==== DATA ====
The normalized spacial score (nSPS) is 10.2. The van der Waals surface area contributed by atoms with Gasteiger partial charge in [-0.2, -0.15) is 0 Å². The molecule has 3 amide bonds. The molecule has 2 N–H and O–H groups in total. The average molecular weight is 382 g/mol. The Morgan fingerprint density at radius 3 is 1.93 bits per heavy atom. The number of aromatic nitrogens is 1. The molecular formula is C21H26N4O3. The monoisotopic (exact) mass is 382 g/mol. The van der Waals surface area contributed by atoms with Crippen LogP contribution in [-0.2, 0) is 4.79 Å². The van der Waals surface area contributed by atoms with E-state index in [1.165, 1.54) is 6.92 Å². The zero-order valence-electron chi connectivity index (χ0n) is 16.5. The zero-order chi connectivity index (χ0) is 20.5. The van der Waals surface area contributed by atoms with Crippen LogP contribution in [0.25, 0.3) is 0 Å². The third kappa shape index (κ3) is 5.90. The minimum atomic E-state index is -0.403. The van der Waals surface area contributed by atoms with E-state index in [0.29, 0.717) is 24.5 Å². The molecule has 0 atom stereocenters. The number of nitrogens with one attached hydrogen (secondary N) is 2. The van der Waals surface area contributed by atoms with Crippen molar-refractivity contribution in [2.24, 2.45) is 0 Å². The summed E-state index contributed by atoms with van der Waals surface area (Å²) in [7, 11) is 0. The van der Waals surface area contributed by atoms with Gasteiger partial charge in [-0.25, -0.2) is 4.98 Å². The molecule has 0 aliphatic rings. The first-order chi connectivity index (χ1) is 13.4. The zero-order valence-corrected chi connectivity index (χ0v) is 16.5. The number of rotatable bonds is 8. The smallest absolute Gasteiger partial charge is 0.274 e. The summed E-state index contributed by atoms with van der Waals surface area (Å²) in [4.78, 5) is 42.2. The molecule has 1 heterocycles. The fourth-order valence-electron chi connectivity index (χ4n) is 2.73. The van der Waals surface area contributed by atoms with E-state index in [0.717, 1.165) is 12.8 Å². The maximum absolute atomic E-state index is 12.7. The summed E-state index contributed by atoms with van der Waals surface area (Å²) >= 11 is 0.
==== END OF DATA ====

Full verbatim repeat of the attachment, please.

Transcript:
The normalized spacial score (nSPS) is 10.2. The van der Waals surface area contributed by atoms with Gasteiger partial charge in [-0.2, -0.15) is 0 Å². The molecule has 3 amide bonds. The molecule has 2 N–H and O–H groups in total. The average molecular weight is 382 g/mol. The Morgan fingerprint density at radius 3 is 1.93 bits per heavy atom. The number of aromatic nitrogens is 1. The molecular formula is C21H26N4O3. The monoisotopic (exact) mass is 382 g/mol. The van der Waals surface area contributed by atoms with Crippen LogP contribution in [-0.2, 0) is 4.79 Å². The van der Waals surface area contributed by atoms with E-state index in [1.165, 1.54) is 6.92 Å². The zero-order valence-electron chi connectivity index (χ0n) is 16.5. The zero-order chi connectivity index (χ0) is 20.5. The van der Waals surface area contributed by atoms with Crippen LogP contribution in [0.25, 0.3) is 0 Å². The third kappa shape index (κ3) is 5.90. The minimum atomic E-state index is -0.403. The van der Waals surface area contributed by atoms with E-state index in [0.29, 0.717) is 24.5 Å². The molecule has 0 atom stereocenters. The number of nitrogens with one attached hydrogen (secondary N) is 2. The van der Waals surface area contributed by atoms with Crippen molar-refractivity contribution in [2.24, 2.45) is 0 Å². The summed E-state index contributed by atoms with van der Waals surface area (Å²) in [7, 11) is 0. The van der Waals surface area contributed by atoms with Gasteiger partial charge in [-0.25, -0.2) is 4.98 Å². The molecule has 0 aliphatic rings. The first-order chi connectivity index (χ1) is 13.4. The zero-order valence-corrected chi connectivity index (χ0v) is 16.5. The number of rotatable bonds is 8. The smallest absolute Gasteiger partial charge is 0.274 e. The summed E-state index contributed by atoms with van der Waals surface area (Å²) in [4.78, 5) is 42.2. The molecule has 1 heterocycles. The fourth-order valence-electron chi connectivity index (χ4n) is 2.73. The van der Waals surface area contributed by atoms with E-state index in [0.717, 1.165) is 12.8 Å². The maximum absolute atomic E-state index is 12.7. The summed E-state index contributed by atoms with van der Waals surface area (Å²) >= 11 is 0.